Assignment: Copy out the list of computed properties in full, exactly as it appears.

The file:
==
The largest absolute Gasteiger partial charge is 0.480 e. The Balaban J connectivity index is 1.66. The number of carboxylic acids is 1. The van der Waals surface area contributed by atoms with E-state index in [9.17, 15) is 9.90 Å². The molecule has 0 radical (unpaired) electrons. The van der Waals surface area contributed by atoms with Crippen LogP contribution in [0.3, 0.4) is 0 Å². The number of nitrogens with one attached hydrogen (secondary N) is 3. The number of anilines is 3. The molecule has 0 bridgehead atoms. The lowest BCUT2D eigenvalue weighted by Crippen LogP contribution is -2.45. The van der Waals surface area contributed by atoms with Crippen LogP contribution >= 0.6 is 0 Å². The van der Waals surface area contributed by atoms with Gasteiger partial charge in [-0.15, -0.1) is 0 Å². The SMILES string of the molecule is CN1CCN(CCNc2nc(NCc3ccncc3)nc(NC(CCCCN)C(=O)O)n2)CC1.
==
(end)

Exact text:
The largest absolute Gasteiger partial charge is 0.480 e. The Balaban J connectivity index is 1.66. The number of carboxylic acids is 1. The van der Waals surface area contributed by atoms with E-state index in [9.17, 15) is 9.90 Å². The molecule has 0 radical (unpaired) electrons. The van der Waals surface area contributed by atoms with Crippen LogP contribution in [0.3, 0.4) is 0 Å². The number of nitrogens with one attached hydrogen (secondary N) is 3. The number of anilines is 3. The molecule has 0 bridgehead atoms. The lowest BCUT2D eigenvalue weighted by Crippen LogP contribution is -2.45. The van der Waals surface area contributed by atoms with Crippen LogP contribution >= 0.6 is 0 Å². The van der Waals surface area contributed by atoms with Gasteiger partial charge in [-0.15, -0.1) is 0 Å². The SMILES string of the molecule is CN1CCN(CCNc2nc(NCc3ccncc3)nc(NC(CCCCN)C(=O)O)n2)CC1.